GDR - 2019.3 Magazine
The best defence is a good offence. It’s not exactly clear who came up with that idiom, but it also applies to the world of data. Dealing with hackers is the topic we explore in GDR 2019.3’s lead feature, which examines how some breach victims haven’t just dealt with the immediate consequences of a state-backed attack – they’ve used the US courts system to take the fight to the perpetrators. It makes for fascinating and insightful reading; so does our other main feature this quarter, which looks at the mass of AI ethics guidelines that have emerged over the past few months and sees whether they could eventually lead to some hard law.
Our latest community-based survey profiles a selection of the women who are leading the data law field, and will surely act as an inspiration to young professionals thinking of entering the field.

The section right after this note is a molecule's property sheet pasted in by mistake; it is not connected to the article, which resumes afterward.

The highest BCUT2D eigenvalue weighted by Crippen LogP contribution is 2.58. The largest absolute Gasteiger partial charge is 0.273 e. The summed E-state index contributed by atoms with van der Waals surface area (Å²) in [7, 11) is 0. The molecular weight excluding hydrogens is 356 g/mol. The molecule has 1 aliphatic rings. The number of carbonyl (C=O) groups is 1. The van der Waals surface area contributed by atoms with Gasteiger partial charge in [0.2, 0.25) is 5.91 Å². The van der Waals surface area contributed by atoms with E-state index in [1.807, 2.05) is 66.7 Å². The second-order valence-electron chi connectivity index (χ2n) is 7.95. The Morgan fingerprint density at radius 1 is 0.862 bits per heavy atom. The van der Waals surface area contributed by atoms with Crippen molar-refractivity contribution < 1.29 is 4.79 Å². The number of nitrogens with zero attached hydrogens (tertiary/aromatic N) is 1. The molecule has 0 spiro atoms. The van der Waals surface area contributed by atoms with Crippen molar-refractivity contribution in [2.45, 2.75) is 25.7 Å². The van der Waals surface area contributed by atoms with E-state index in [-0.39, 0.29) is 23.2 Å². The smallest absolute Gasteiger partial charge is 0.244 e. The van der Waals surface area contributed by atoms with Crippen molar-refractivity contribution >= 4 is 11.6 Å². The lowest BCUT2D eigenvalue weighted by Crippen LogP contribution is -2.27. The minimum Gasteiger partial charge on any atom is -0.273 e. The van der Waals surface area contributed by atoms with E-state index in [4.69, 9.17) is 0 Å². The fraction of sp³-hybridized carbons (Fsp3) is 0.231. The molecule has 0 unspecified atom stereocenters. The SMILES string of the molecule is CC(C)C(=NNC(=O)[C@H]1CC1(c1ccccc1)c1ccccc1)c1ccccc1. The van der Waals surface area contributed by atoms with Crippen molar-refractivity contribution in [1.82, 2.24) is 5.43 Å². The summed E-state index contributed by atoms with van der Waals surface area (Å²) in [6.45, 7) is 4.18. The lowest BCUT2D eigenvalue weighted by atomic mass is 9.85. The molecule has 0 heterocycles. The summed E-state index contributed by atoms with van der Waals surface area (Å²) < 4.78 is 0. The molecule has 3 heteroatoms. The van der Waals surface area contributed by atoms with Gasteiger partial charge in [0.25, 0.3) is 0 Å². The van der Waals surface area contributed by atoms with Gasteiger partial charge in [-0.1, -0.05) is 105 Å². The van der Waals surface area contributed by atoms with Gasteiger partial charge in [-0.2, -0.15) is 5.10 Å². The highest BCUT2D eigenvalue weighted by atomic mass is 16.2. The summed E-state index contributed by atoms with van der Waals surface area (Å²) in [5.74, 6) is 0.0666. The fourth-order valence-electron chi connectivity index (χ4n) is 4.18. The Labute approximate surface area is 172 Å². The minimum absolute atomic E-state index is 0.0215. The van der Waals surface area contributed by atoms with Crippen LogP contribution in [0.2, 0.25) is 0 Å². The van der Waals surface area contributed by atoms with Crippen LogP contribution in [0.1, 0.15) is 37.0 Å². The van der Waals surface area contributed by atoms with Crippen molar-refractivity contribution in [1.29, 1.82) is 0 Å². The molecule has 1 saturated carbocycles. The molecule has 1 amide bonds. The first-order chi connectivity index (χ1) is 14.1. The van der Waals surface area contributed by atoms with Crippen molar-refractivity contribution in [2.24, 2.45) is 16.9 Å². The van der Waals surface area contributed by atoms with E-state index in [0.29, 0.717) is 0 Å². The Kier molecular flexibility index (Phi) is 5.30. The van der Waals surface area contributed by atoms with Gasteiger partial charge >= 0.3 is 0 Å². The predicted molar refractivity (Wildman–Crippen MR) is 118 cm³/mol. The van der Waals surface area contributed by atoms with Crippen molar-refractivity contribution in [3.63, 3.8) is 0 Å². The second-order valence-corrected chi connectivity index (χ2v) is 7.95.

A trio of interviews rounds out the content written by the GDR team for this issue. We spoke to Patricia Poku, the head of Ghana’s Data Protection Commission, and Sophie Kwasny of the Council of Europe’s data protection unit on the sidelines of the inaugural African Region Data Protection and Privacy International Conference in Accra – and interviewed Wojciech Wiewiórowski, the current assistant European Data Protection Supervisor.
Finally, GDR has been closely tracking GDPR enforcement. Poland’s first enforcement decision under the new regime was far from straightforward. Lawyers at CMS in Warsaw analyse this decision, and the apparent friction it reveals between the EU’s data protection legislation and its regulations on the reuse of public data.